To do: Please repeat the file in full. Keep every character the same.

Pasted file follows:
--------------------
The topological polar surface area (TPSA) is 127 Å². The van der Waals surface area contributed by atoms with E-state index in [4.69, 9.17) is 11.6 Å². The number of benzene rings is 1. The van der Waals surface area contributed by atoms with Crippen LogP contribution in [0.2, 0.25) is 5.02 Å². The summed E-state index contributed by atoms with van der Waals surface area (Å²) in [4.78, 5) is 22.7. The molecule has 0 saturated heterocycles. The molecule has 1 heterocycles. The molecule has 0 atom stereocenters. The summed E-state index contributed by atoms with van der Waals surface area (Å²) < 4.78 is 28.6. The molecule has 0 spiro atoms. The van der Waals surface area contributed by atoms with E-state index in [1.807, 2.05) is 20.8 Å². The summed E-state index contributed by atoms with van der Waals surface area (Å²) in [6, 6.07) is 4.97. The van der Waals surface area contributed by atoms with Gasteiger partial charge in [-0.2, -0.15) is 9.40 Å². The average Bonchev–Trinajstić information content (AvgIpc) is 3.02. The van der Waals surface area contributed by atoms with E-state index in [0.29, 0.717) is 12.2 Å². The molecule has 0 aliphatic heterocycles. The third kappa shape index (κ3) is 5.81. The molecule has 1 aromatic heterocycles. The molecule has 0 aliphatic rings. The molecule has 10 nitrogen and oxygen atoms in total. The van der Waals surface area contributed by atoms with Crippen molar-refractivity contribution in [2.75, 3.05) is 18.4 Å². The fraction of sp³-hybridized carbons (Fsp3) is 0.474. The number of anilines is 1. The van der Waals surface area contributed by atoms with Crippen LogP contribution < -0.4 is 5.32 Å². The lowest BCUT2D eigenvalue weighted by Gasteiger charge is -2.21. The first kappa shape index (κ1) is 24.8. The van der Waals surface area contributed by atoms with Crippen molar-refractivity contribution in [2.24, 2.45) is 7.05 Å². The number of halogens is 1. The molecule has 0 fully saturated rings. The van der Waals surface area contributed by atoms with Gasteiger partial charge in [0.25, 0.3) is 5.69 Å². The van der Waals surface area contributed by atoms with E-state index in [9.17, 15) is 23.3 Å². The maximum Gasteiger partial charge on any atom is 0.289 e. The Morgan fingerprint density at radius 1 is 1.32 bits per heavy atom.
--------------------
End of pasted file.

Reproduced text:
The topological polar surface area (TPSA) is 127 Å². The van der Waals surface area contributed by atoms with E-state index in [4.69, 9.17) is 11.6 Å². The number of benzene rings is 1. The van der Waals surface area contributed by atoms with Crippen LogP contribution in [0.2, 0.25) is 5.02 Å². The summed E-state index contributed by atoms with van der Waals surface area (Å²) in [4.78, 5) is 22.7. The molecule has 0 saturated heterocycles. The molecule has 1 heterocycles. The molecule has 0 atom stereocenters. The summed E-state index contributed by atoms with van der Waals surface area (Å²) < 4.78 is 28.6. The molecule has 0 spiro atoms. The van der Waals surface area contributed by atoms with E-state index in [1.807, 2.05) is 20.8 Å². The summed E-state index contributed by atoms with van der Waals surface area (Å²) in [6, 6.07) is 4.97. The van der Waals surface area contributed by atoms with Gasteiger partial charge in [-0.2, -0.15) is 9.40 Å². The average Bonchev–Trinajstić information content (AvgIpc) is 3.02. The van der Waals surface area contributed by atoms with E-state index in [0.29, 0.717) is 12.2 Å². The molecule has 0 aliphatic heterocycles. The third kappa shape index (κ3) is 5.81. The molecule has 1 aromatic heterocycles. The molecule has 0 aliphatic rings. The molecule has 10 nitrogen and oxygen atoms in total. The van der Waals surface area contributed by atoms with Crippen molar-refractivity contribution in [2.75, 3.05) is 18.4 Å². The fraction of sp³-hybridized carbons (Fsp3) is 0.474. The number of anilines is 1. The van der Waals surface area contributed by atoms with Crippen LogP contribution < -0.4 is 5.32 Å². The lowest BCUT2D eigenvalue weighted by Gasteiger charge is -2.21. The first kappa shape index (κ1) is 24.8. The van der Waals surface area contributed by atoms with Crippen molar-refractivity contribution in [2.24, 2.45) is 7.05 Å². The number of halogens is 1. The molecule has 0 fully saturated rings. The van der Waals surface area contributed by atoms with Gasteiger partial charge in [0.25, 0.3) is 5.69 Å². The van der Waals surface area contributed by atoms with E-state index in [9.17, 15) is 23.3 Å². The maximum Gasteiger partial charge on any atom is 0.289 e. The Morgan fingerprint density at radius 1 is 1.32 bits per heavy atom.